Grad school suggestions in Physics beyond the standard model

  • This has become our largest and most active forum because the physics GRE is just one aspect of getting accepted into a graduate physics program.
  • There are applications, personal statements, letters of recommendation, visiting schools, anxiety of waiting for acceptances, deciding between schools, finding out where others are going, etc.

noospace
Posts: 46
Joined: Fri Feb 22, 2008 9:14 pm

Grad school suggestions in Physics beyond the standard model

Postby noospace » Thu Dec 11, 2008 1:21 am

I'm an Australian Masters student in particle theory intending on starting a PhD in the US in fall 2010.

My attitude so far has been that I will apply to the top ten schools in particle theory at the time and that in the (hopefully unlikely) event that I receive no offers I will continue my masters into a PhD. According to USnews, they are

Caltech
MIT
Harvard
Princeton
Berkeley
Stanford
UCSB
Chicago
Cornell
Columbia

Part of the reason for this attitude is that even though I have research experience in particle theory, my research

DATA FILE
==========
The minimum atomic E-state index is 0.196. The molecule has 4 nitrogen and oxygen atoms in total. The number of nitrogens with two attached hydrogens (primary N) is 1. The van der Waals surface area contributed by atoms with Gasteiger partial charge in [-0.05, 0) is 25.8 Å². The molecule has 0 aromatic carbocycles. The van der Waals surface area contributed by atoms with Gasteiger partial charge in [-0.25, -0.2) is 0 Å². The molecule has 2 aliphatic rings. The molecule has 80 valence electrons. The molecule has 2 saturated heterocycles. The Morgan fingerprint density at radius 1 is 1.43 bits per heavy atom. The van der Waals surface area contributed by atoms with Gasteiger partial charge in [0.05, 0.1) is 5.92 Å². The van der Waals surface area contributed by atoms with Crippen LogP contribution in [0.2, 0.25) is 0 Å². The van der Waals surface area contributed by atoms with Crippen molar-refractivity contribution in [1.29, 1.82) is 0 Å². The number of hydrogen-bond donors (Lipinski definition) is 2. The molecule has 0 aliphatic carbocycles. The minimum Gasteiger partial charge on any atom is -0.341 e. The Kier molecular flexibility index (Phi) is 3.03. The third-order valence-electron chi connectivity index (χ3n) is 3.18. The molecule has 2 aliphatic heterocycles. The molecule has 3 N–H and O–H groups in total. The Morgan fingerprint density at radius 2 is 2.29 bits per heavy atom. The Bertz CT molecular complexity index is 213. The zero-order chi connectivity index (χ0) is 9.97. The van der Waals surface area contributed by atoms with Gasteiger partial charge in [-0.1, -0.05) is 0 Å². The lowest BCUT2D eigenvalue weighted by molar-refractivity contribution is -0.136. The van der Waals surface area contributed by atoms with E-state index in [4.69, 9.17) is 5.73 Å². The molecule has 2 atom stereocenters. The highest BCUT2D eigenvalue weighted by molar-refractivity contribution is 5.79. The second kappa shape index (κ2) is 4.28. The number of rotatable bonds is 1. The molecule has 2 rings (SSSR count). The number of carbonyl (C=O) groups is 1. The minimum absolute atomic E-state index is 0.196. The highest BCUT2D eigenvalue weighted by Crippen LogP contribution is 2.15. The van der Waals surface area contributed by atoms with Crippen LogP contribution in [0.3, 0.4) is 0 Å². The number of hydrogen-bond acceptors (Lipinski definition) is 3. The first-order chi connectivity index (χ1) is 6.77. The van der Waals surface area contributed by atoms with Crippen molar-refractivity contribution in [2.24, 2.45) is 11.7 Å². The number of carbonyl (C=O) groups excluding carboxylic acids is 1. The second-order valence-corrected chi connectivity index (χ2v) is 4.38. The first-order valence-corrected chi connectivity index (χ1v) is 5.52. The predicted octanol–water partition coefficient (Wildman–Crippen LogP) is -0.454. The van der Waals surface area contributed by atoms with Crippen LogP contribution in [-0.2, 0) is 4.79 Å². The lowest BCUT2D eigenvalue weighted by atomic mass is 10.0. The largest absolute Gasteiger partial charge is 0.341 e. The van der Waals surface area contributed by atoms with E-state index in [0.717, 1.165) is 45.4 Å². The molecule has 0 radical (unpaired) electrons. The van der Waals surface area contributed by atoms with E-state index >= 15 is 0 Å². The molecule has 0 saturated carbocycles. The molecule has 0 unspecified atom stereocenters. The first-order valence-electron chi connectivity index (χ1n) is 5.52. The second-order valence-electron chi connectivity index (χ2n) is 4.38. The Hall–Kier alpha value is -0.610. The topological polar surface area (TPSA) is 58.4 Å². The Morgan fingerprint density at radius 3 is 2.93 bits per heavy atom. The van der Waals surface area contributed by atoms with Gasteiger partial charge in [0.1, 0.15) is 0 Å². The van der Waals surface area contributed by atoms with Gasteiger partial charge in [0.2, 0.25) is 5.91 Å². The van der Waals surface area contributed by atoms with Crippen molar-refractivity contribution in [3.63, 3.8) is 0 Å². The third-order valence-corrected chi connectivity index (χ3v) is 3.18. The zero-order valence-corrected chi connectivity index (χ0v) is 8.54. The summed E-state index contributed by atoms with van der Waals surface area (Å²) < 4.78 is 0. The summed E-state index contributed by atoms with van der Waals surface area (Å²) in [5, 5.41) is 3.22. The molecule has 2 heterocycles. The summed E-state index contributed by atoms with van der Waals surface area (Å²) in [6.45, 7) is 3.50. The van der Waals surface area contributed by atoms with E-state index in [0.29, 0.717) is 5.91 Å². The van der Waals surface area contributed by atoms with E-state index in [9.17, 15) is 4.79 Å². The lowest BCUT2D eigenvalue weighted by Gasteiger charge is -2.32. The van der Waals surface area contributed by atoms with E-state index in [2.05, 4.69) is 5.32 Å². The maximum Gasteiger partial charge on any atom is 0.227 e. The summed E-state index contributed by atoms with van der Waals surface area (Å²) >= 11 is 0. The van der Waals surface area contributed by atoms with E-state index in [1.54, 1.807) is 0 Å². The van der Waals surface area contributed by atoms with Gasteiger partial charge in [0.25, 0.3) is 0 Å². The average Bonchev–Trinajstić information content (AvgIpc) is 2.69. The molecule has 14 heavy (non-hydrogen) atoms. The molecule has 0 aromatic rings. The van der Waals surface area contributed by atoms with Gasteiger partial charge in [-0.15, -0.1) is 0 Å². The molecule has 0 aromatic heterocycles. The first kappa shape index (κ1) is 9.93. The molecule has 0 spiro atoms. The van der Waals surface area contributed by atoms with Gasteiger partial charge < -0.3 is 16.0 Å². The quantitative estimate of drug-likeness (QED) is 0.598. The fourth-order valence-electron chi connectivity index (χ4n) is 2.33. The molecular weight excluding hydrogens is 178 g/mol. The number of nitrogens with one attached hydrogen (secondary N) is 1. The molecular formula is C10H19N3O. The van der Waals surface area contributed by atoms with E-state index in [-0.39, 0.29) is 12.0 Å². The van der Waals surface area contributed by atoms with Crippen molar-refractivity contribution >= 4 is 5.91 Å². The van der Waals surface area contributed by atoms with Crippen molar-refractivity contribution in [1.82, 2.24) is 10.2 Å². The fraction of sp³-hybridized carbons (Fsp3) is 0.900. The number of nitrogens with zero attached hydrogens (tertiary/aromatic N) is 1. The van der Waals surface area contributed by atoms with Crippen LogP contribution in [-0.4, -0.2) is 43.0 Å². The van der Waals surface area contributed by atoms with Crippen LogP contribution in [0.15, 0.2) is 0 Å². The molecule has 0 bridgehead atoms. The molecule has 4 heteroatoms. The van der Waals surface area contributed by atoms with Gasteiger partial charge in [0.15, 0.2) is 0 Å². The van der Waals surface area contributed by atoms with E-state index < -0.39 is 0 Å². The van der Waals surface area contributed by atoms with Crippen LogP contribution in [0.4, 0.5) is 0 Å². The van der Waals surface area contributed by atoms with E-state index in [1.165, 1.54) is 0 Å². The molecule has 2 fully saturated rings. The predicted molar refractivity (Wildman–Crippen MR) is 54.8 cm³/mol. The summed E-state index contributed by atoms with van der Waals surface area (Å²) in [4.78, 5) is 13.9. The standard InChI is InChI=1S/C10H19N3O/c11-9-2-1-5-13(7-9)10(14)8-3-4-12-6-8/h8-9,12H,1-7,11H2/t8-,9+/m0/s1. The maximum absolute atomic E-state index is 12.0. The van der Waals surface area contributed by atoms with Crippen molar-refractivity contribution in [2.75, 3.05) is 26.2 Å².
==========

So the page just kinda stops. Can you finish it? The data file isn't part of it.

interests are not yet well-defined enough for me to rank these schools in order of preference---although I'm hoping this will have changed by the time I apply.

I know that I would like to do something which is related to string theory, but it would be a shame for it not to have some relevance to the LHC which will start producing results at about the time I start research in the US.

Hence it would seem that something lying on the interface between string theory and phenomenology such as the AdS/CFT correspondence (the topic of my Masters research) would be appropriate.

Am I being unnecessarily restrictive with my choice of schools? Can anyone recommend schools (on or off this list) which would suit my interests?

Thanks.

User avatar
Helio
Posts: 809
Joined: Thu Mar 15, 2007 7:11 pm

Re: Grad school suggestions in Physics beyond the standard model

Postby Helio » Thu Dec 11, 2008 1:47 am

AdS/CFT is a big thing with one of the faculty at USC.